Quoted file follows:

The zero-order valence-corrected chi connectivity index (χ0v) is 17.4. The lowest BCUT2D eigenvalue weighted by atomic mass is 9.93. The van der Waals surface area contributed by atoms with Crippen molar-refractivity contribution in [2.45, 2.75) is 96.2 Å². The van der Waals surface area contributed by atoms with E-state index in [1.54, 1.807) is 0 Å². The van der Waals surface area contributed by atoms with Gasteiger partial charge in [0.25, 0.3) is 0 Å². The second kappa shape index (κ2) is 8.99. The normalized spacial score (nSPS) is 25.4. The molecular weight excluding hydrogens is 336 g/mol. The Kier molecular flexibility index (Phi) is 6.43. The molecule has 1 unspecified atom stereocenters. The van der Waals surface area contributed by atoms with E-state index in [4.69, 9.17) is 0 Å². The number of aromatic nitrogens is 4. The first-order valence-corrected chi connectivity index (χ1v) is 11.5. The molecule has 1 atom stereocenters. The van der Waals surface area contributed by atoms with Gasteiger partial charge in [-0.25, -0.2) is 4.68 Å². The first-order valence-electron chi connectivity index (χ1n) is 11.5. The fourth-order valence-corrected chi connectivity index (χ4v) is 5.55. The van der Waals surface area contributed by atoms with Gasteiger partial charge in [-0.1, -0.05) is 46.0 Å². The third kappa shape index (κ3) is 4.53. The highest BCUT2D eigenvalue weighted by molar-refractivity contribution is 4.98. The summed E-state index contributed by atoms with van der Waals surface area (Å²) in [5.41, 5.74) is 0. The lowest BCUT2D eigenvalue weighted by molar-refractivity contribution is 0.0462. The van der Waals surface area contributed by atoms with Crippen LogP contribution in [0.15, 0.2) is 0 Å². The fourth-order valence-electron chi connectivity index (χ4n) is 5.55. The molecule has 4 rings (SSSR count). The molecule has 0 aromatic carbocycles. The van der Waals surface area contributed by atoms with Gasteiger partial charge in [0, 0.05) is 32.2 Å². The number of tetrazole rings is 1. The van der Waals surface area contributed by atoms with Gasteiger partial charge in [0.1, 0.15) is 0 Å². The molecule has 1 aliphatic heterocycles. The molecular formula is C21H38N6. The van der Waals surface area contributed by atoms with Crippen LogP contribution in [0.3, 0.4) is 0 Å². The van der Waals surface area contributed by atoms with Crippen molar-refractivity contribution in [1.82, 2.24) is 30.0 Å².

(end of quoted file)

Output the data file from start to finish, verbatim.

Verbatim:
The zero-order valence-corrected chi connectivity index (χ0v) is 17.4. The lowest BCUT2D eigenvalue weighted by atomic mass is 9.93. The van der Waals surface area contributed by atoms with Crippen molar-refractivity contribution in [2.45, 2.75) is 96.2 Å². The van der Waals surface area contributed by atoms with E-state index in [1.54, 1.807) is 0 Å². The van der Waals surface area contributed by atoms with Gasteiger partial charge in [0.25, 0.3) is 0 Å². The second kappa shape index (κ2) is 8.99. The normalized spacial score (nSPS) is 25.4. The molecular weight excluding hydrogens is 336 g/mol. The Kier molecular flexibility index (Phi) is 6.43. The molecule has 1 unspecified atom stereocenters. The van der Waals surface area contributed by atoms with E-state index in [4.69, 9.17) is 0 Å². The number of aromatic nitrogens is 4. The first-order valence-corrected chi connectivity index (χ1v) is 11.5. The molecule has 1 atom stereocenters. The van der Waals surface area contributed by atoms with Gasteiger partial charge in [-0.25, -0.2) is 4.68 Å². The first-order valence-electron chi connectivity index (χ1n) is 11.5. The fourth-order valence-corrected chi connectivity index (χ4v) is 5.55. The van der Waals surface area contributed by atoms with Gasteiger partial charge in [-0.1, -0.05) is 46.0 Å². The third kappa shape index (κ3) is 4.53. The highest BCUT2D eigenvalue weighted by molar-refractivity contribution is 4.98. The summed E-state index contributed by atoms with van der Waals surface area (Å²) in [5.41, 5.74) is 0. The lowest BCUT2D eigenvalue weighted by molar-refractivity contribution is 0.0462. The van der Waals surface area contributed by atoms with Crippen LogP contribution in [0.15, 0.2) is 0 Å². The fourth-order valence-electron chi connectivity index (χ4n) is 5.55. The molecule has 4 rings (SSSR count). The molecule has 0 aromatic carbocycles. The van der Waals surface area contributed by atoms with Gasteiger partial charge in [0, 0.05) is 32.2 Å². The number of tetrazole rings is 1. The van der Waals surface area contributed by atoms with Gasteiger partial charge in [0.1, 0.15) is 0 Å². The molecule has 1 aliphatic heterocycles. The molecular formula is C21H38N6. The van der Waals surface area contributed by atoms with Crippen LogP contribution in [0.3, 0.4) is 0 Å². The van der Waals surface area contributed by atoms with Crippen molar-refractivity contribution in [1.82, 2.24) is 30.0 Å².